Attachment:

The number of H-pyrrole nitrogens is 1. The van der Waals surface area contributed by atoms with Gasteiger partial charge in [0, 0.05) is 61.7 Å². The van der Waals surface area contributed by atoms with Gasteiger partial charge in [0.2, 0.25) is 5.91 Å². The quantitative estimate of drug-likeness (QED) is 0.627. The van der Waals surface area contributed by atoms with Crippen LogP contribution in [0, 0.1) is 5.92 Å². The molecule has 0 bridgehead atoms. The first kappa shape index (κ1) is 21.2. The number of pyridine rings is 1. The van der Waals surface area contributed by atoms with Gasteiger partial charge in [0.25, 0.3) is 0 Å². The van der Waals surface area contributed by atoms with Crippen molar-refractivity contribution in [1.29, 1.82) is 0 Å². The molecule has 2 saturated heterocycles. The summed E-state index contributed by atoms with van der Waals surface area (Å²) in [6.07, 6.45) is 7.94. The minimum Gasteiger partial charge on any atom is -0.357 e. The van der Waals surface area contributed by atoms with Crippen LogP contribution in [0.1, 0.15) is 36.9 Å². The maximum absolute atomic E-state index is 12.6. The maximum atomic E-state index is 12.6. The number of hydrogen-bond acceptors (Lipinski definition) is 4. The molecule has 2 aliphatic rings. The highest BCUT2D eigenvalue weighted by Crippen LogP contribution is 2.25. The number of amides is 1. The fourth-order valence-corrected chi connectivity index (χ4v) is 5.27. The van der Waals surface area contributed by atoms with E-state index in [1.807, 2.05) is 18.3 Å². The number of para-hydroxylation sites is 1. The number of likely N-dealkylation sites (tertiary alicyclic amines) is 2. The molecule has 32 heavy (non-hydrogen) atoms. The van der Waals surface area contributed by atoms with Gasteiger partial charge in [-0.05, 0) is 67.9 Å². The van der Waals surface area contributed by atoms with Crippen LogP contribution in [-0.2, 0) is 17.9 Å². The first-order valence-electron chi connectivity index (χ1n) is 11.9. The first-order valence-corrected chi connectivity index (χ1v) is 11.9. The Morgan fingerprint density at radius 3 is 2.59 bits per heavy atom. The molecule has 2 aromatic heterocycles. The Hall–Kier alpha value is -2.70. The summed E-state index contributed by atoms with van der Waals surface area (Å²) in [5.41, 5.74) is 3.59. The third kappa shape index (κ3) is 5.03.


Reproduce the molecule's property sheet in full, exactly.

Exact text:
The number of H-pyrrole nitrogens is 1. The van der Waals surface area contributed by atoms with Gasteiger partial charge in [0, 0.05) is 61.7 Å². The van der Waals surface area contributed by atoms with Gasteiger partial charge in [0.2, 0.25) is 5.91 Å². The quantitative estimate of drug-likeness (QED) is 0.627. The van der Waals surface area contributed by atoms with Crippen LogP contribution in [0, 0.1) is 5.92 Å². The molecule has 0 bridgehead atoms. The first kappa shape index (κ1) is 21.2. The number of pyridine rings is 1. The van der Waals surface area contributed by atoms with Gasteiger partial charge in [0.25, 0.3) is 0 Å². The van der Waals surface area contributed by atoms with Crippen molar-refractivity contribution in [1.29, 1.82) is 0 Å². The molecule has 2 saturated heterocycles. The summed E-state index contributed by atoms with van der Waals surface area (Å²) in [6.07, 6.45) is 7.94. The minimum Gasteiger partial charge on any atom is -0.357 e. The van der Waals surface area contributed by atoms with Crippen LogP contribution in [0.1, 0.15) is 36.9 Å². The maximum absolute atomic E-state index is 12.6. The maximum atomic E-state index is 12.6. The number of hydrogen-bond acceptors (Lipinski definition) is 4. The molecule has 2 aliphatic rings. The highest BCUT2D eigenvalue weighted by Crippen LogP contribution is 2.25. The number of amides is 1. The fourth-order valence-corrected chi connectivity index (χ4v) is 5.27. The van der Waals surface area contributed by atoms with E-state index in [1.807, 2.05) is 18.3 Å². The number of para-hydroxylation sites is 1. The number of likely N-dealkylation sites (tertiary alicyclic amines) is 2. The molecule has 32 heavy (non-hydrogen) atoms. The van der Waals surface area contributed by atoms with Gasteiger partial charge in [-0.05, 0) is 67.9 Å². The van der Waals surface area contributed by atoms with Crippen LogP contribution in [-0.2, 0) is 17.9 Å². The first-order valence-electron chi connectivity index (χ1n) is 11.9. The first-order valence-corrected chi connectivity index (χ1v) is 11.9. The Morgan fingerprint density at radius 3 is 2.59 bits per heavy atom. The molecule has 2 aromatic heterocycles. The Hall–Kier alpha value is -2.70. The summed E-state index contributed by atoms with van der Waals surface area (Å²) in [5.41, 5.74) is 3.59. The third kappa shape index (κ3) is 5.03.